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White House Is Considering a Federal Ban on Flavored E-Cigarettes

President Donald Trump and Health and Human Services Secretary Alex Azar talk to the media in the Oval Office, Wednesday, Sept. 11, 2019, at the White House in Washington.
President Donald Trump and Health and Human Services Secretary Alex Azar talk to the media in the Oval Office, Wednesday, Sept. 11, 2019, at the White House in Washington.
Photo: Evan Vucci (AP)

Amid a spike in the use of electronic cigarettes among teens and children, President Donald Trump has announced the Food and Drug Administration is considering yanking all non-tobacco flavored e-cigs from the market.

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The announcement was made Wednesday and follows a series of threats from agency officials that such a move was imminent if companies like Juul did not do more to help curb the alarming rise of vape products among youth. Trump said during a Q&A in the Oval Office that in the next “couple of weeks” regulators are going to have some “very strong recommendations.”

He also said of vaping: “It’s not a wonderful thing. It’s got big problems.”

On Tuesday, First Lady Melania Trump tweeted that she was “deeply concerned about the growing epidemic of e-cigarette use in our children,” adding: “We need to do all we can to protect the public from tobacco-related disease and death, and prevent e-cigarettes from becoming an on-ramp to nicotine addiction for a generation of youth.”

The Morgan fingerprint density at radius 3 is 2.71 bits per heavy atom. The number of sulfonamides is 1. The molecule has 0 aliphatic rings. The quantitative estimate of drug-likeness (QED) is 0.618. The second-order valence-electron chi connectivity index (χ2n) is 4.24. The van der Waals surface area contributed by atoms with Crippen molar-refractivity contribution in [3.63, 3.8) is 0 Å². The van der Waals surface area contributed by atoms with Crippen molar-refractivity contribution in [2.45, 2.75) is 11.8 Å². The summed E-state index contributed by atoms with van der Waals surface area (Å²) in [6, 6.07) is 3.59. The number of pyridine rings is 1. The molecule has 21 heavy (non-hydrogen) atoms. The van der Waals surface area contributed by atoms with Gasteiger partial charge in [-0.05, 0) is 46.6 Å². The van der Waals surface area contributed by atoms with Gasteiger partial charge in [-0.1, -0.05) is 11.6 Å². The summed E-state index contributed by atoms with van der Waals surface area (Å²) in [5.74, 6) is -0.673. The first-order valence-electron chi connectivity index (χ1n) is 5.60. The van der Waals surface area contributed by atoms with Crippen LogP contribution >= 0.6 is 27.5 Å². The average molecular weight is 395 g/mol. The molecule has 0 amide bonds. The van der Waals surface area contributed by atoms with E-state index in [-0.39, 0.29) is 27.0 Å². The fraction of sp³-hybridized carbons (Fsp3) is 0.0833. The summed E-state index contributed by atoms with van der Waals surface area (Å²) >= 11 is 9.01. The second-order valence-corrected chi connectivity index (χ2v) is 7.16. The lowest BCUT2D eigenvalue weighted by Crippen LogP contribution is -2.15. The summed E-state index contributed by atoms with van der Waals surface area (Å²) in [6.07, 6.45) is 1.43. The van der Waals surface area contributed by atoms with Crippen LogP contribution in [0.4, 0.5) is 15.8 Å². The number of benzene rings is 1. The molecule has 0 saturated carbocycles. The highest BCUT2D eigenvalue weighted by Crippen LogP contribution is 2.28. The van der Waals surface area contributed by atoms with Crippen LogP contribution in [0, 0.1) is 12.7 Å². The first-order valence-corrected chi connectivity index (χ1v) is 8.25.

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The FDA has said that flavored e-cigs are particularly problematic, as fruity flavors like mango can appeal to teens and children. The agency has also said that kids who first try a flavored tobacco product rather than a non-flavored one are more likely to become a tobacco user than those whose first tobacco product wasn’t flavored. Easily concealed, USB-style products like Juul are also credited with a rise in vaping among youth. Juul has regularly come under fire by the FDA for appealing to kids.

The FDA on Monday issued a warning to Juul over its marketing practices and accused the company of claiming that its e-cigs were less harmful than traditional cigarettes, a claim the company has not been authorized to make. The agency also slammed the company over an incident in which a Juul representative visited a classroom and told kids that Juul was “totally safe.” In a statement, Acting FDA Commissioner Ned Sharpless said that the spike in youth use of e-cigs continues to climb, “especially through the use of flavors that appeal to kids, we’ll take even more aggressive action.”

Last week, Michigan became the first state to ban the sale of flavored e-cigarettes, citing a rise of use among youth. In a statement at the time, Governor Gretchen Whitmer accused tobacco companies of “using candy flavors to hook children on nicotine and misleading claims to promote the belief that these products are safe.”

In June, San Francisco banned the sale of all e-cigarettes, becoming the first major city in the United States to do so.

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DISCUSSION

I get the concern about young kids using these things, but a ban seems premature, considering the fact that nobody has been able to determine exactly how those who have gotten sick or died is related to their vaping. It’s clear that more research is needed (including whether or not those getting sick/dying are using black market vape products).